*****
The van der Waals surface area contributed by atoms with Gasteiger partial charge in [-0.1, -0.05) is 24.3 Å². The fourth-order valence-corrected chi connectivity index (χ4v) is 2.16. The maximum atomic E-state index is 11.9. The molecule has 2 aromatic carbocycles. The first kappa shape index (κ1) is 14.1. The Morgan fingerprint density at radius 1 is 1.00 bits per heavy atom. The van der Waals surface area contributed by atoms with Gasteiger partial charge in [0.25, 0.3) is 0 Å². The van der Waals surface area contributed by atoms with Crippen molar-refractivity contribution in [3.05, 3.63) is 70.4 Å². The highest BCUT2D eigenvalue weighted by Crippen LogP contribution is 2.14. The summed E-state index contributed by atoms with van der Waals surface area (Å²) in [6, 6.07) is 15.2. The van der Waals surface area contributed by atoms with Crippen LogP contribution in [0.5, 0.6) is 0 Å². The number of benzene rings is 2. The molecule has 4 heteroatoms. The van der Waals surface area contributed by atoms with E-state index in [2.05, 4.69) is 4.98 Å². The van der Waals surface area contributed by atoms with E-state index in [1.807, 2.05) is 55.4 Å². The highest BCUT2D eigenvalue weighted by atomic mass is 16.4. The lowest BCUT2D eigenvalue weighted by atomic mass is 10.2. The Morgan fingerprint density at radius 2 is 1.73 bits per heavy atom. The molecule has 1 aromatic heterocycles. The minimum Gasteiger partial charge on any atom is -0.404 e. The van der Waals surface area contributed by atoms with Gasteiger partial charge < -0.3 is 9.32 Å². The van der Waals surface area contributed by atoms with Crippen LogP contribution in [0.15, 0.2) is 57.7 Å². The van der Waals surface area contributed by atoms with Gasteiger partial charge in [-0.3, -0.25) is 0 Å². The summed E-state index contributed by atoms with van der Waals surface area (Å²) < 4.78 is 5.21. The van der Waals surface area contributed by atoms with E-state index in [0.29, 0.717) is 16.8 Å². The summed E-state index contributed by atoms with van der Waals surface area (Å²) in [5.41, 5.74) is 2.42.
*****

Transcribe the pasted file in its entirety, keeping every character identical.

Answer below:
The van der Waals surface area contributed by atoms with Gasteiger partial charge in [-0.1, -0.05) is 24.3 Å². The fourth-order valence-corrected chi connectivity index (χ4v) is 2.16. The maximum atomic E-state index is 11.9. The molecule has 2 aromatic carbocycles. The first kappa shape index (κ1) is 14.1. The Morgan fingerprint density at radius 1 is 1.00 bits per heavy atom. The van der Waals surface area contributed by atoms with Gasteiger partial charge in [0.25, 0.3) is 0 Å². The van der Waals surface area contributed by atoms with Crippen molar-refractivity contribution in [3.05, 3.63) is 70.4 Å². The highest BCUT2D eigenvalue weighted by Crippen LogP contribution is 2.14. The summed E-state index contributed by atoms with van der Waals surface area (Å²) in [6, 6.07) is 15.2. The van der Waals surface area contributed by atoms with Crippen LogP contribution in [0.5, 0.6) is 0 Å². The number of benzene rings is 2. The molecule has 4 heteroatoms. The van der Waals surface area contributed by atoms with E-state index in [2.05, 4.69) is 4.98 Å². The van der Waals surface area contributed by atoms with E-state index in [1.807, 2.05) is 55.4 Å². The highest BCUT2D eigenvalue weighted by atomic mass is 16.4. The lowest BCUT2D eigenvalue weighted by atomic mass is 10.2. The Morgan fingerprint density at radius 2 is 1.73 bits per heavy atom. The molecule has 1 aromatic heterocycles. The minimum Gasteiger partial charge on any atom is -0.404 e. The van der Waals surface area contributed by atoms with Gasteiger partial charge < -0.3 is 9.32 Å². The van der Waals surface area contributed by atoms with Crippen LogP contribution in [0.15, 0.2) is 57.7 Å². The van der Waals surface area contributed by atoms with Gasteiger partial charge in [-0.3, -0.25) is 0 Å². The summed E-state index contributed by atoms with van der Waals surface area (Å²) < 4.78 is 5.21. The van der Waals surface area contributed by atoms with E-state index in [0.29, 0.717) is 16.8 Å². The summed E-state index contributed by atoms with van der Waals surface area (Å²) in [5.41, 5.74) is 2.42.